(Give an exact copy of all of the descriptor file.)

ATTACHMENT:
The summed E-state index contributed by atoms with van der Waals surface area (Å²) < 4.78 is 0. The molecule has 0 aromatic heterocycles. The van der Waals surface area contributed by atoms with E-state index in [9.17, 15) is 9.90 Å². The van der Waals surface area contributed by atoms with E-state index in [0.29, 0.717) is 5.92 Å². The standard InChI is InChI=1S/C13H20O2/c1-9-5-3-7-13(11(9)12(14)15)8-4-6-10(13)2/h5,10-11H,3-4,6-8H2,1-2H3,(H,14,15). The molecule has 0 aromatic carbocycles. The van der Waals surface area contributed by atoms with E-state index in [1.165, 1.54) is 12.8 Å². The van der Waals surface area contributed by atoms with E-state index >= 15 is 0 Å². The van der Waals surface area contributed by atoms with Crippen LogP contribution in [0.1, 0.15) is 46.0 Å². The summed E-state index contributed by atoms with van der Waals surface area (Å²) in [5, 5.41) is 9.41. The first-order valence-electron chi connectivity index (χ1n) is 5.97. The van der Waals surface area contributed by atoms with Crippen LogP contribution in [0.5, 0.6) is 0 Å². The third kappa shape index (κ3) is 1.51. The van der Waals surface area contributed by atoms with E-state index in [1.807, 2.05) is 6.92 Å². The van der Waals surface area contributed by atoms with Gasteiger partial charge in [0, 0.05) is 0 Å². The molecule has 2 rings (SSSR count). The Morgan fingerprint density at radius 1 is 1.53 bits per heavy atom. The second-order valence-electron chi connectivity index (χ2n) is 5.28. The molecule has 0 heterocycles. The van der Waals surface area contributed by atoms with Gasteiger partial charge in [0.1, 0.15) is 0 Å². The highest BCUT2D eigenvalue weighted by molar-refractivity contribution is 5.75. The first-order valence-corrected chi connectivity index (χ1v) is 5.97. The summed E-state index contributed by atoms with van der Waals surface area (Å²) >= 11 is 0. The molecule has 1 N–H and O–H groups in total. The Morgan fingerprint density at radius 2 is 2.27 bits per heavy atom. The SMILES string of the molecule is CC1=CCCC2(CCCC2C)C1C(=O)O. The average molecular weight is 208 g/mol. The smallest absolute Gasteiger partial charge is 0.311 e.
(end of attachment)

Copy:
The summed E-state index contributed by atoms with van der Waals surface area (Å²) < 4.78 is 0. The molecule has 0 aromatic heterocycles. The van der Waals surface area contributed by atoms with E-state index in [9.17, 15) is 9.90 Å². The van der Waals surface area contributed by atoms with E-state index in [0.29, 0.717) is 5.92 Å². The standard InChI is InChI=1S/C13H20O2/c1-9-5-3-7-13(11(9)12(14)15)8-4-6-10(13)2/h5,10-11H,3-4,6-8H2,1-2H3,(H,14,15). The molecule has 0 aromatic carbocycles. The van der Waals surface area contributed by atoms with E-state index in [1.165, 1.54) is 12.8 Å². The van der Waals surface area contributed by atoms with E-state index >= 15 is 0 Å². The van der Waals surface area contributed by atoms with Crippen LogP contribution in [0.1, 0.15) is 46.0 Å². The summed E-state index contributed by atoms with van der Waals surface area (Å²) in [5, 5.41) is 9.41. The first-order valence-electron chi connectivity index (χ1n) is 5.97. The van der Waals surface area contributed by atoms with Crippen LogP contribution in [0.5, 0.6) is 0 Å². The third kappa shape index (κ3) is 1.51. The van der Waals surface area contributed by atoms with E-state index in [1.807, 2.05) is 6.92 Å². The van der Waals surface area contributed by atoms with Gasteiger partial charge in [0, 0.05) is 0 Å². The molecule has 2 rings (SSSR count). The Morgan fingerprint density at radius 1 is 1.53 bits per heavy atom. The second-order valence-electron chi connectivity index (χ2n) is 5.28. The molecule has 0 heterocycles. The van der Waals surface area contributed by atoms with Gasteiger partial charge in [0.1, 0.15) is 0 Å². The highest BCUT2D eigenvalue weighted by molar-refractivity contribution is 5.75. The first-order valence-corrected chi connectivity index (χ1v) is 5.97. The summed E-state index contributed by atoms with van der Waals surface area (Å²) >= 11 is 0. The molecule has 1 N–H and O–H groups in total. The Morgan fingerprint density at radius 2 is 2.27 bits per heavy atom. The SMILES string of the molecule is CC1=CCCC2(CCCC2C)C1C(=O)O. The average molecular weight is 208 g/mol. The smallest absolute Gasteiger partial charge is 0.311 e.